Christmas and circularity: buying local to support local development

Published on Wednesday, 28 December 2022

As the holiday season arrives, one of the main elements of debate is the festivity's purpose in contrast to the movements stimulating consumerism. How can companies help drive shared value creation and circularity in this context? As a starting point, the Sustainable Development Goals (SDGs) are essential beacons on this path. Within SDG 12 - Responsible Consumption and Production, there are targets for us to substantially reduce waste generation through prevention, reduction, recycling, and reuse by 2030.

Through circularity, in addition to traditional actions to prioritize products that have circular designs and inputs (such as recycled materials, for example), another exciting front is local production. This fact reduces the demand for resources, promotes income, and proves an essential commitment of companies to adapting to the relationship with different stakeholders.

Translating these concepts into commercial practices and strategies can be complicated. However, there are interesting examples, such as the Natal do Bem campaign launched in December by Enel Distribuição in Brazil, integrating solidarity with the generation of income for local communities and the reduction of waste in the environment.

From the perspective of circular economy and conscious consumption, Natal do Bem encouraged customers with the digital invoice option, investing the costs of printing invoices to produce toys that complemented social investment and other expenses incurred by the company with the production of 8,000 toys.

The campaign invited small groups of artisans who work with recyclable materials such as wood to take part in the Christmas campaign to donate toys to socially vulnerable children. In this way, it contributed to the social impact by generating local income for these groups of entrepreneurs, mainly women.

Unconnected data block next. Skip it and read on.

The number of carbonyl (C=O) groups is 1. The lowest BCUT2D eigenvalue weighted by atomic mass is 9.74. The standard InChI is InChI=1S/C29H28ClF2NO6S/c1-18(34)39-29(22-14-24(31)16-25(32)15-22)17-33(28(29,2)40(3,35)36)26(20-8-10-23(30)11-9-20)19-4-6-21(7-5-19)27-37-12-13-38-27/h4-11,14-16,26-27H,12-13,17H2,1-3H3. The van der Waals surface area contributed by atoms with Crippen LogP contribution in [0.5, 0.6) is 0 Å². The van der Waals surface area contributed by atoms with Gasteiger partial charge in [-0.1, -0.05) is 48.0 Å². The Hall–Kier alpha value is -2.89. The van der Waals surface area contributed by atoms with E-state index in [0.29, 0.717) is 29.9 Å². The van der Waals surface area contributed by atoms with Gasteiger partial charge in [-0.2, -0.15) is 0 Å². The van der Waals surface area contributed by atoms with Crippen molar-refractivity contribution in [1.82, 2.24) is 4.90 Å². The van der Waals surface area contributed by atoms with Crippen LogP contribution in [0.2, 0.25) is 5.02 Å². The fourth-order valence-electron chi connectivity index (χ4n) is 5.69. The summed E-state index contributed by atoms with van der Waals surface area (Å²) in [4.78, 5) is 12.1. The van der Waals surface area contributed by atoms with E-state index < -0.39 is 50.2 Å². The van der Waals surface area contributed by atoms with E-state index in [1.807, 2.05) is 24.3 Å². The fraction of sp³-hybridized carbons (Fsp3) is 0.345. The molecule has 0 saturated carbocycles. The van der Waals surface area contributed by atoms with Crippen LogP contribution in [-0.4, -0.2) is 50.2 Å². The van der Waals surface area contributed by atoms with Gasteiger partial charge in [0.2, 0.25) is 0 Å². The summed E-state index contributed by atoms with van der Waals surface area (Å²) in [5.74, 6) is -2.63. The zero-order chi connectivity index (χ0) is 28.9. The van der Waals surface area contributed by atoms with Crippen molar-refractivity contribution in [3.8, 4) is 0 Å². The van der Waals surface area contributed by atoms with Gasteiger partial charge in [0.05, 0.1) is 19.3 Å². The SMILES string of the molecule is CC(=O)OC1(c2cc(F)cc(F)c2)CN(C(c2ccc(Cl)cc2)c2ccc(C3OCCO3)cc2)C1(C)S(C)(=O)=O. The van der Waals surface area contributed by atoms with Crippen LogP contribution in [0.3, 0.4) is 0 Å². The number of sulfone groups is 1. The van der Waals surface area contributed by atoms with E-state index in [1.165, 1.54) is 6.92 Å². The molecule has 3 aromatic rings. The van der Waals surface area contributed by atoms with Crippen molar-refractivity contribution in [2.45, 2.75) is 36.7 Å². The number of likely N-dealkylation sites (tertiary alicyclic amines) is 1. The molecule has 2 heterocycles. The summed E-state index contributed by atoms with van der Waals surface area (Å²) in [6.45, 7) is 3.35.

Corporate volunteering is also part of the campaign to strengthen the internal culture of sustainability, conducting toy delivery events in partner non-governmental organizations in the different states involved.

As a result, there was a significant increase in average digital bill contributions in the campaign period, which exceeded the targets set out in the project. Those who conducted the seizures received information regarding the reduction in CO2 emissions from this simple movement of customers.

Another important example comes from Mercado Libre, which promotes on its website the Natal with Positive Impact, the most extensive curated offer of products with positive impact in Latin America, to encourage the search for more sustainable habits.

It is a movement available in Brazil, Argentina, Chile, Colombia, Mexico, and Uruguay, where a team of experts and partners of Mercado Libre analyzes each entrepreneur and each product before it is added to the section. The main categories of positive impact products are Reusable and Zero Waste, Emission Free Mobility, Energy Efficiency, and Responsible Production.

By following this path, the online retail giant helps democratize access to products that contribute positively to sustainability and circularity. Thus, the action brings customers closer and encourages them to make choices that contribute to communities, reducing waste, emissions, and energy.

Let the perspective of creating shared value and circularity be the motto of practices in the coming years for everyone!

More information on the Natal do Bem site:          

More information on the Mercado Libre site: